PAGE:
I’d had one boyfriend, just the one, and when it ended, it ended badly. It nearly broke me, in fact, and when I came out the other side of it I was determined to never let a man define me again. Moving across the country and enrolling in culinary school on a whim, I found a new family of friends that welcomed me with open arms.
No one knew me. No one knew my story. No one knew I was the ugly duckling, and in a school where everyone was as in love with duck fat as I was, no one blinked an eye at a pretty (which was news to me), chubby girl who was finally finding her way back out of the dark.
When I finally found my own confidence, I took my sharp tongue (honed from years of defense humor) and my surprisingly good looks (a mother with gorgeous Celtic genes mixed with a Viking-like father) and used every trick of the trade I’d observed over the years on the opposite sex.
I found a certain kind of power in walking into a room where I knew no one, and figuring out how everyone ticked. Narrowing in on the best-looking guy in any room, and going on the offense. Size-eighteen women were supposed to be timid. Size-eighteen women were supposed to be shy. Size-eighteen women were supposed to be grateful for any male attention, and to feel especially honored if a good-looking man paid attention to them.
Fuck all that noise. I took the best-looking guy home with me whenever and however I pleased. Confidence went a long way. You walk into a room armed with the knowledge that you can have anyone you want? You can literally have anyone you want.
Plus I had a sweet rack. Which always helped.
I made up for lost time, dating as much as I could, discovering what men liked and what men loved. And when it became apparent that a career in the culinary arts was not in the cards for me, I said good-bye to my new best friends, packed my bags, and headed east. I crashed back onto the scene in Manhattan, unpacking confidence and a touch of cheeky along with my new sexy clothes, determined to keep the party going New York style.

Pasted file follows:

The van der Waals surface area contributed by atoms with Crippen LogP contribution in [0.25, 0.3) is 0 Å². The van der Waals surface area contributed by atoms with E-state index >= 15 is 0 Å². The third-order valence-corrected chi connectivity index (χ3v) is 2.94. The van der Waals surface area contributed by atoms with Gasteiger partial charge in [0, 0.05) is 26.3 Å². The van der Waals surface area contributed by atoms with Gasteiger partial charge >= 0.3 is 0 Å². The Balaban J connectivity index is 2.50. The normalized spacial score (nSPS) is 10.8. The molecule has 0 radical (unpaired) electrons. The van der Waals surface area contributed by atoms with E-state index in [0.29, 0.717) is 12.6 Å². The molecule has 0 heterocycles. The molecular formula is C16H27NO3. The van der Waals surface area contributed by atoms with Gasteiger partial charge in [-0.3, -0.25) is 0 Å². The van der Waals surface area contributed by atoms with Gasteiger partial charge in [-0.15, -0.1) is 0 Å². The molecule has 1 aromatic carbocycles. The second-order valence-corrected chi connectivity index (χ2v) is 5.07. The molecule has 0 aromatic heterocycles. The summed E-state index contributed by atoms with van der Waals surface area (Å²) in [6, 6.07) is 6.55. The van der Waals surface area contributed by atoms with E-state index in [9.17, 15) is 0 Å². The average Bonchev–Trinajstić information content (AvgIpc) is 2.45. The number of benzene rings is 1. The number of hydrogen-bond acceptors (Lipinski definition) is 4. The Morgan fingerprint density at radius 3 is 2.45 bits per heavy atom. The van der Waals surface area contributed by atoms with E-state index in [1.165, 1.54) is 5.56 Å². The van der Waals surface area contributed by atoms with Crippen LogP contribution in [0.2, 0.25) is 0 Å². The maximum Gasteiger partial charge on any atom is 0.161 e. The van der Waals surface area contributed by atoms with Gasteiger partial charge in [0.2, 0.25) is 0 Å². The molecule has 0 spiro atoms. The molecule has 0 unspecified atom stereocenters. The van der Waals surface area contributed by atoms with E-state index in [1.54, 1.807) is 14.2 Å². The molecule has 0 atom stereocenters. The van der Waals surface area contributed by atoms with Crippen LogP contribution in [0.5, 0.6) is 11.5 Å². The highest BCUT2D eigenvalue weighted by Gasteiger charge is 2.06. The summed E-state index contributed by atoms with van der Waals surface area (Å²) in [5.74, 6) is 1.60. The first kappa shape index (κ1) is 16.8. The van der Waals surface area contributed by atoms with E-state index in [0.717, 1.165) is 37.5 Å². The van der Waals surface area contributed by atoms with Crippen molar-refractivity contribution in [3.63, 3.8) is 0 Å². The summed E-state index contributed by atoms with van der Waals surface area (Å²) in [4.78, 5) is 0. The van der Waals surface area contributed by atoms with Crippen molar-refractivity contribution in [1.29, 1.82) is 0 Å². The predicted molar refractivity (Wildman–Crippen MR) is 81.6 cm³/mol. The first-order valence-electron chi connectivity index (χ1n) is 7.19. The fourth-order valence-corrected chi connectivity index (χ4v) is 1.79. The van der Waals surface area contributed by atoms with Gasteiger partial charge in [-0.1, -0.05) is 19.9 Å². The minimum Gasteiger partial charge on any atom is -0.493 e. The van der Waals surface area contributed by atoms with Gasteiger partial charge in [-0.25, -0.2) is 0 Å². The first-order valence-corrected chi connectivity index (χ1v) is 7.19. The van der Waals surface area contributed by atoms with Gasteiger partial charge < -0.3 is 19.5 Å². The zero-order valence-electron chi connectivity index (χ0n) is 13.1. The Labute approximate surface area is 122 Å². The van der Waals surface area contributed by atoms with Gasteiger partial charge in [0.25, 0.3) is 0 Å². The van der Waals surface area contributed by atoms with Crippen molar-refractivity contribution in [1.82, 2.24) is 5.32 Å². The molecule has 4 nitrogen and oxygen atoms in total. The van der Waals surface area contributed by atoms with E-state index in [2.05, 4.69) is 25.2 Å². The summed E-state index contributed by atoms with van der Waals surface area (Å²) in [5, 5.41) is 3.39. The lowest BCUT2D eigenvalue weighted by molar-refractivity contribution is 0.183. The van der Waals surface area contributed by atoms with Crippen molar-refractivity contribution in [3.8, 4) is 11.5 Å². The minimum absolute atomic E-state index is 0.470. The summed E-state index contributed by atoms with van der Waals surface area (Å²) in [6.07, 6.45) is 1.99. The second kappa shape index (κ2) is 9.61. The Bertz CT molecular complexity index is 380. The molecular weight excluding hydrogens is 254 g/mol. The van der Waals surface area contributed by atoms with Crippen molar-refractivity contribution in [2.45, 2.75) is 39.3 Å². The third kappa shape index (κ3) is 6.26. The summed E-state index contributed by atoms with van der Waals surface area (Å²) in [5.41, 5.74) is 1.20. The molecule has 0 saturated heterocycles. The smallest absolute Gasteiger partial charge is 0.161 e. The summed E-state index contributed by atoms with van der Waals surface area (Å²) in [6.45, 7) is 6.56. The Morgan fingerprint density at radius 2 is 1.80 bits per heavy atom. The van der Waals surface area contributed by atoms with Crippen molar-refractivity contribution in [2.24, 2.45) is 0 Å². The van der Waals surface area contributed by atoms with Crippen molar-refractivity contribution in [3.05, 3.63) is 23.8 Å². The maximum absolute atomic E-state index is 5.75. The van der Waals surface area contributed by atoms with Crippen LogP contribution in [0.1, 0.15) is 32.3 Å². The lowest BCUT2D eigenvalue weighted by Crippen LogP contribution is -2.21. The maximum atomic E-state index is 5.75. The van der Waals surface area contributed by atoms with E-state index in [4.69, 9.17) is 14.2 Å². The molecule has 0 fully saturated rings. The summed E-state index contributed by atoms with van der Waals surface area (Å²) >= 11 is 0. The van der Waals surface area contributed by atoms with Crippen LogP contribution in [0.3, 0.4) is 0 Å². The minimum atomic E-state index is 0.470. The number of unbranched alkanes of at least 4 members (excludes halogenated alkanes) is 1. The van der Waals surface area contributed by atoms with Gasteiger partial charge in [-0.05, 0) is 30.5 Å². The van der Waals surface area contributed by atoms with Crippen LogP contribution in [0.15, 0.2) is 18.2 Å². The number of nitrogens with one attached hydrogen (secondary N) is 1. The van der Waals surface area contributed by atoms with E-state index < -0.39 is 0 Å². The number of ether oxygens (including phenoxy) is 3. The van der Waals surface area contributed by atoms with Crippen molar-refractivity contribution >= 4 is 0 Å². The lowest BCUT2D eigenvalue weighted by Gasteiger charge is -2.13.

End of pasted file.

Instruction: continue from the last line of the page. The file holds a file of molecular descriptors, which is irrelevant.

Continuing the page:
Enrolling at Columbia, where I’d had been accepted my senior year of high school but deferred while I played line cook in Santa Barbara, I discovered a newly untapped talent for writing quick and edgy copy. I spent four years pursuing an advertising degree, dating almost nonstop the entire time, and when I graduated at the top of my class, I had my pick of junior copy editor positions at several New York advertising firms.
Mmm, professional men. I loved it.
I loved men, and I didn’t apologize for enjoying them. I wasn’t looking to get married, I wasn’t looking for someone to take care of me, and I certainly wasn’t looking for a man to take me home and stick me in an apron. But I did enjoy myself.
Did I run into jerks? Sure, that was par for the course. Are there great-looking guys out there who are also assholes? Of course. But instead of shying away, I went crashing right on through, making them want me, making them need me, making sure the thought of sleeping with a big girl as a pity fuck was a thought they’d never have again.